I wanted to know if the economic crisis had an impact on blogging. I was curious because it seemed for me that the blogs that i usually follow had less activity . With the help of a groovy script and gchart, here’s the last 2 years monthly blog posts count (don’t know why there’s a high peak for July 07). It seems that, so far, java bloggers still post.
For the quality of the blog posts that’s another story but my blog is not a good example ;-)
I recently discovered Spring’s ability to declare beans that are script-based. This feature can be used to mock business interfaces with Groovy implementations. In a JavaEE container where startup and redeployment can take a while, it can be very useful, in pre-integration tests, to change the behaviour of your business services especially without redeploying the whole EAR or restarting the server.Here’s an example declaration:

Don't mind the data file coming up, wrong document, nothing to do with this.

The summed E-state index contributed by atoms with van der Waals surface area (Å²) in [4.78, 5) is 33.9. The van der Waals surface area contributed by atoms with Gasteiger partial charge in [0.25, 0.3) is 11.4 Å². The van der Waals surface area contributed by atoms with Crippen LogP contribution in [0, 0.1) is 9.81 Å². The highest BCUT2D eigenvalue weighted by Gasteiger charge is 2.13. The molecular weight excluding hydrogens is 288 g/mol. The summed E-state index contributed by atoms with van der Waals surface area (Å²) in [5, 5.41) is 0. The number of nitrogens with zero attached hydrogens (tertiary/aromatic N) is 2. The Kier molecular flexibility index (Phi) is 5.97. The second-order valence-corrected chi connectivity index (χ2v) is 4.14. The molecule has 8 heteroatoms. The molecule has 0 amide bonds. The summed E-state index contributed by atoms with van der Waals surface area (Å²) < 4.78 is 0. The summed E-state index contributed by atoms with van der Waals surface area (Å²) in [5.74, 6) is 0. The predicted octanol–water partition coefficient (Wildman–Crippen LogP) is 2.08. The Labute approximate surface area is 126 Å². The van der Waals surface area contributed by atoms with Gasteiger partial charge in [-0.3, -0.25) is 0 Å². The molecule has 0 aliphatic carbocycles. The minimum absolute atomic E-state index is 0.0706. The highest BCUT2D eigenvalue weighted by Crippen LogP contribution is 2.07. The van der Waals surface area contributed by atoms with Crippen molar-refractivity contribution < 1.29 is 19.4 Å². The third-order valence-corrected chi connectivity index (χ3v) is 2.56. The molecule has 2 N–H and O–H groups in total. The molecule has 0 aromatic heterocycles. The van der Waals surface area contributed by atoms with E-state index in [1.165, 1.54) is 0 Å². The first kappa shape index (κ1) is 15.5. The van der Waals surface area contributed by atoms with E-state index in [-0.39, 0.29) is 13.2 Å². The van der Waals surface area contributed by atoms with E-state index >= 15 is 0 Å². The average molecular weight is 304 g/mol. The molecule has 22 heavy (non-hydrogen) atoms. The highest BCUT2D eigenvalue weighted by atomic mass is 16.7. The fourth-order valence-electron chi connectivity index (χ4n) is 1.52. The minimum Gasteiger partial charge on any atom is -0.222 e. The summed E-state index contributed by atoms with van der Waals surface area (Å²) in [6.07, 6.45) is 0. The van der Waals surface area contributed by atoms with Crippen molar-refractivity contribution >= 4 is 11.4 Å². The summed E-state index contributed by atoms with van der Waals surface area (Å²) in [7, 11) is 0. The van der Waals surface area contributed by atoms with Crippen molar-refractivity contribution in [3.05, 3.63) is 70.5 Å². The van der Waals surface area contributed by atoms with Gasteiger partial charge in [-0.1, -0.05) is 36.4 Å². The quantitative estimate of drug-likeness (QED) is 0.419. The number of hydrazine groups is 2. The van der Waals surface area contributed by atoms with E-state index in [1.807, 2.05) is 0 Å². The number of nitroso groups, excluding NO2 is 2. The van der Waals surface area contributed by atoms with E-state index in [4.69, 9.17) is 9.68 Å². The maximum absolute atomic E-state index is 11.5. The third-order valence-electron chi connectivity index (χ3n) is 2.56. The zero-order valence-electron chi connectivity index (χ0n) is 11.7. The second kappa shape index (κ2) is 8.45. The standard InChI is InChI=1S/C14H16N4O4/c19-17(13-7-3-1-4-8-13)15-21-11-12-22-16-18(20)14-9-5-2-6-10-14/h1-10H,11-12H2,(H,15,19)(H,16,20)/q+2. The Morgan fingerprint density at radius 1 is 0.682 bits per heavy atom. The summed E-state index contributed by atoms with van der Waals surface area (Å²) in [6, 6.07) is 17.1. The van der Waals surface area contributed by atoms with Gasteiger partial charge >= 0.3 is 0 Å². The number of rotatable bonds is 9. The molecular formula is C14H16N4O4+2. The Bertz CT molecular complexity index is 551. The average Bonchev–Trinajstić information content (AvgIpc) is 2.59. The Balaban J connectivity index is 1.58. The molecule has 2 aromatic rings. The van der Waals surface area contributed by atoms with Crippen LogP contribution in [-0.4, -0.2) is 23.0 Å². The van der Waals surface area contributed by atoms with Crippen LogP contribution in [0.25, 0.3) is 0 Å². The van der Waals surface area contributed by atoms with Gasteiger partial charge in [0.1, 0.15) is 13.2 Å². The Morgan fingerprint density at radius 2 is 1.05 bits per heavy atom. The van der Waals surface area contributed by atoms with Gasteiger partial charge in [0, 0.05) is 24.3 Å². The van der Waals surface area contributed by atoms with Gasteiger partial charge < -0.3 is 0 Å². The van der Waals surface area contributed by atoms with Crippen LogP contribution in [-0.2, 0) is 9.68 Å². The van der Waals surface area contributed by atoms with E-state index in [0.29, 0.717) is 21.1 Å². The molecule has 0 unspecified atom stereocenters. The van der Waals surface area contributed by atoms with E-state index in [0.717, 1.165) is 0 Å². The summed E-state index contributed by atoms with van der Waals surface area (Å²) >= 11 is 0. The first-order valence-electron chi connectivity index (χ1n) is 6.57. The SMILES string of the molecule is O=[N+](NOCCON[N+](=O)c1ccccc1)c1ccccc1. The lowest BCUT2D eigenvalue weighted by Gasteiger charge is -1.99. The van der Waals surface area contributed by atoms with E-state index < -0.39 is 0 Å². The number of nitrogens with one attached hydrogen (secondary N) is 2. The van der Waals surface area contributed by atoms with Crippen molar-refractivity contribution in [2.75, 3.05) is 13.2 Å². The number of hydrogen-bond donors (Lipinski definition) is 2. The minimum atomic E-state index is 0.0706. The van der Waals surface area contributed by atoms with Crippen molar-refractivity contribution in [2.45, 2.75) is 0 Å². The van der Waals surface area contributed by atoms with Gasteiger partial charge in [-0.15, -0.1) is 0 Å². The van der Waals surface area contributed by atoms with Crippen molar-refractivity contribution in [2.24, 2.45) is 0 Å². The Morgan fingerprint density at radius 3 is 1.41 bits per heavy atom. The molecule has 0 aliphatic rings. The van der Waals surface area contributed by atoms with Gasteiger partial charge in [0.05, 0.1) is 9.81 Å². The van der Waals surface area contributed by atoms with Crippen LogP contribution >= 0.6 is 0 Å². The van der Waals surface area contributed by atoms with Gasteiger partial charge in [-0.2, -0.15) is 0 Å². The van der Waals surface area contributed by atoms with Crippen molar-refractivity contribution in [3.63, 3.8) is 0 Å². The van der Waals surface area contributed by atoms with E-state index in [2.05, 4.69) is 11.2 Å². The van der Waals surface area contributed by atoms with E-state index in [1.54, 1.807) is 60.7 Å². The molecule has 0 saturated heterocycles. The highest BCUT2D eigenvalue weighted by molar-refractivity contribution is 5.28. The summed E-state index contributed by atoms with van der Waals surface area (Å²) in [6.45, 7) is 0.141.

The “defaultRefreshCheckDelay” parameter sets the delay in seconds between checks for modifications of the script. and the groovy script:
I see many benefits in this solution:
hot-swapping implementations without redeployment.
returned objects can be dynamically generated. For instance if you want to return objects depending only one a given parameter it can be done easily.
more concise than XML (see xmlstubs a XML based mocking solution).
On a side note, groovy requires ASM 2.2.2 library so if you use hibernate use the cglib with no dependency library which includes asm classes in renamed packages. Also use Spring 2.0.3+ if you use AspectJ pointcut declarations or you can expect errors.With maven profiles it ‘s easy to build a mock and non-mocked service layer of an EAR.Note that you can still inject the real implementations if you want to delegate work to it.
On an other side note, I like both Groovy and JRuby but now tend to prefer Groovy because it leverages my knowledge of Java API. With Ruby i spend too much time finding the reference web site how to achieve things that i do almost naturally in Java. OTH, Ruby has its core API use closures. Closures are tightly integrated and tend to favor loose coupling.